How serious is my Strauss addiction? Well, I recently celebrated a birthday (one that ends in zero) by going to hear his groundbreaking 1905 opera Salome at both the Met and LA Opera in the same season. My CD collection boasts over 50 recordings of Strauss operas, and my detailed reviews of each have earned me the coveted “Classical Enthusiast” title on Amazon.com.
So you might naturally think I’m biased when I say the production of Elektra currently at SF Opera is one of the not-to-be-missed events of the season. Fair point, especially considering I’ve been a teaching artist with the company for going on a decade. (This bearded hipster knows where his gluten-free bread is buttered). But aside from my personal zeal for Strauss and the fact that over a hundred years after its composition his score still sounds fresh and modern, there are plenty of other reasons to catch this particular Elektra production before it closes at the end of September.
For one, there’s what millennials call FOMO—fear of missing out. This is an opera that hasn’t been heard on the SF Opera stage in twenty years. At that rate, we’re likely to witness the next total solar eclipse in the U.S. before you have another chance to hear Elektra in San Francisco.
Add to that the fact the show requires not one but three dramatic voices: two dramatic sopranos and a dramatic mezzo. (The dramatic classifications are not only the largest, loudest, and arguably most thrilling voice types, they are also among the rarest). To find three singers who can handle the vocal demands of the score is truly remarkable. Elektra herself is on stage for the entire opera. Let me say that again. Not only does she have to sing constantly over a nearly 100-piece orchestra, she never even leaves the stage.
Lastly—and I’m not ashamed to admit it—it’s short. In one act and with no intermission, Elektra clocks in at just over an hour and a half. I think being a life long anxiety sufferer is one of the reasons I went from being a professional singer to now working primarily as a conductor. I just couldn’t sit still through a three hour rehearsal, and now I find it much more bearable when I get to stand up, talk whenever I want to, and wave a stick around a bunch. And as much as I’m looking forward to seeing my first Ring later this season (the longest of Wagner’s four opera cycle is over five hours), you might see me making a mad dash for the champagne at the first intermission. But with Elektra, even someone who can barely make it through a two hour movie can take in some classical music and still be home in time to catch up on Game of Thrones.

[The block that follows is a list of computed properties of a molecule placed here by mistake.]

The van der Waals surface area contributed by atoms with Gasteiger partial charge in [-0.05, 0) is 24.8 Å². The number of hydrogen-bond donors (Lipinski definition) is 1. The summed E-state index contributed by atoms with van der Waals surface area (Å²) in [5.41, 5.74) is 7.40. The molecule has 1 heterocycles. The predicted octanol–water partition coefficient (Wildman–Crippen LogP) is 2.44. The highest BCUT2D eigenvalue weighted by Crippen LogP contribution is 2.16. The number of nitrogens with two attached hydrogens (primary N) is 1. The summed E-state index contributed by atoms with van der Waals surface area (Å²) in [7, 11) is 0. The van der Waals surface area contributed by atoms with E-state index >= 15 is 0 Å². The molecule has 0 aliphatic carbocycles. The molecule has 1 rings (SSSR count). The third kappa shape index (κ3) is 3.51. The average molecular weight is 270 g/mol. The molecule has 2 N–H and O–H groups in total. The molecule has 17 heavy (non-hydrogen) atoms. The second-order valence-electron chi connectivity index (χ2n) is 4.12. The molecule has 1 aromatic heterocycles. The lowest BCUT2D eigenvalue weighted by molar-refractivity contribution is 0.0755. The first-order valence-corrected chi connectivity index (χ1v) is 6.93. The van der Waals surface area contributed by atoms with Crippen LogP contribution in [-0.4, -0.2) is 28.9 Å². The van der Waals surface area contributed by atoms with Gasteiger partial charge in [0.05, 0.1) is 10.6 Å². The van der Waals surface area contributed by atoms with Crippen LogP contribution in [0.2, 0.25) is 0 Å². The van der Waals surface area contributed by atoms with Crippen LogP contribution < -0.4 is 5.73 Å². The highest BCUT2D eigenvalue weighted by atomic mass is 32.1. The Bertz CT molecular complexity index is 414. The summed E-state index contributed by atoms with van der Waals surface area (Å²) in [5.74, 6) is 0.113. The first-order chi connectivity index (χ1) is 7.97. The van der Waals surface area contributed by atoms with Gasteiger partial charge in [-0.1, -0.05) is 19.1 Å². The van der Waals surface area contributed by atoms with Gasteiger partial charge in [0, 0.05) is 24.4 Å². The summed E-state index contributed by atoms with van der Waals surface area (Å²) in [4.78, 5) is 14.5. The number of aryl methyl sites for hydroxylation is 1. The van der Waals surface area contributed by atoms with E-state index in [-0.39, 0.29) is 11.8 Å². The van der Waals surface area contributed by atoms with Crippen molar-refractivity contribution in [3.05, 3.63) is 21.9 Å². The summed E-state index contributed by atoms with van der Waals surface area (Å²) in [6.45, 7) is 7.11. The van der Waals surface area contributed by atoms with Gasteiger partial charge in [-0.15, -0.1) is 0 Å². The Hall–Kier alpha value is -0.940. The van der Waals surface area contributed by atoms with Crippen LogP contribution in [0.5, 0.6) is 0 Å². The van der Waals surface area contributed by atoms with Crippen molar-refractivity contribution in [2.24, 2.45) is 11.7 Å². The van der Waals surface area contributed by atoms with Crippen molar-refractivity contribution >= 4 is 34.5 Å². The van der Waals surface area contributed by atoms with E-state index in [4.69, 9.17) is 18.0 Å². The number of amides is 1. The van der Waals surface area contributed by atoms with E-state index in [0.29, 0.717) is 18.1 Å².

Still, with over a dozen recordings of Elektra on my shelf, you might wonder why I bother going to hear live opera at all. Couldn’t I just as easily stay in, order delivery from Postmates, plug in my over-ear Sennheiser studio monitor headphones, and listen to Georg Solti’s classic recording with Birgit Nilsson in stunning Decca sound any time I want? For me, what makes this production essential is it gets to the root of something that has been troubling me for some time as artistic director of the choral music organization Lacuna Arts, and that is “How do I as a classical musician become involved in the act of creation?”
With few exceptions (like that rare breed, the composer-performer), classical musicians are primarily concerned with re-creating other people’s works. And let’s face it—for the most part that means dead white guys. Am I creating art when I conduct Mendelssohn? Just this past July, I presented a workshop at the Lincoln Center Education Summer Forum on “Adeptness with the Creative Process,” and to be honest, sometimes I don’t even know if what I’m doing with my own art counts as “creative.”
Well, without giving away any spoilers, I will tell you that original director Keith Warner’s production of Elektra has succeeded in creating something entirely new. For someone like me who’s heard the opera about sixty times, that’s a compelling reason to go. This feat is accomplished mostly by means of a new scenario, which isn’t the one Strauss had intended when he revised the libretto. The new concept is almost like a play within a play. You know, like when the characters in A Midsummer Night’s Dream act out a scene from Pyramus and Thisbe—except not like that at all.
Our heroine (I don’t think we ever learn her name) is a woman who stays behind inside a museum after it’s closed so she can become fully immersed in the Elektra exhibition. Like Rilke’s Archaic Torso of Apollo which seems to reach across time and space to tell the viewer “Du musst dein Leben ändern” (“You must change your life”), the artifacts come to life as our protagonist relives her own traumatic past in a series of flashbacks.
This Elektra is a psychological thriller something more akin to David Lynch’s 2001 film Mulholland Drive than to Der Rosenkavalier. The result is a powerful commentary on the ability of art to provide us with a cathartic experience. It got me thinking about the work we do with school kids in the SF Opera Education department. We want to make the arts come alive for students by helping them to make meaningful connections. Aesthetic philosopher and education advocate Maxine Greene has spoken of this potential, saying “appreciative, reflective, cultural, participatory engagements with the arts,” allow learners—like our heroine in Elektra—to “lend works of art their lives.”
I encourage you to lend this work of art your life—or at least 100 minutes of it—while you have the chance.
Sven Edward Olbash is a multidisciplinary performing artist and is artistic director of Lacuna Arts, mentor for the middle school vocal training program ArtSmart, and a teaching artist with San Francisco Opera Education.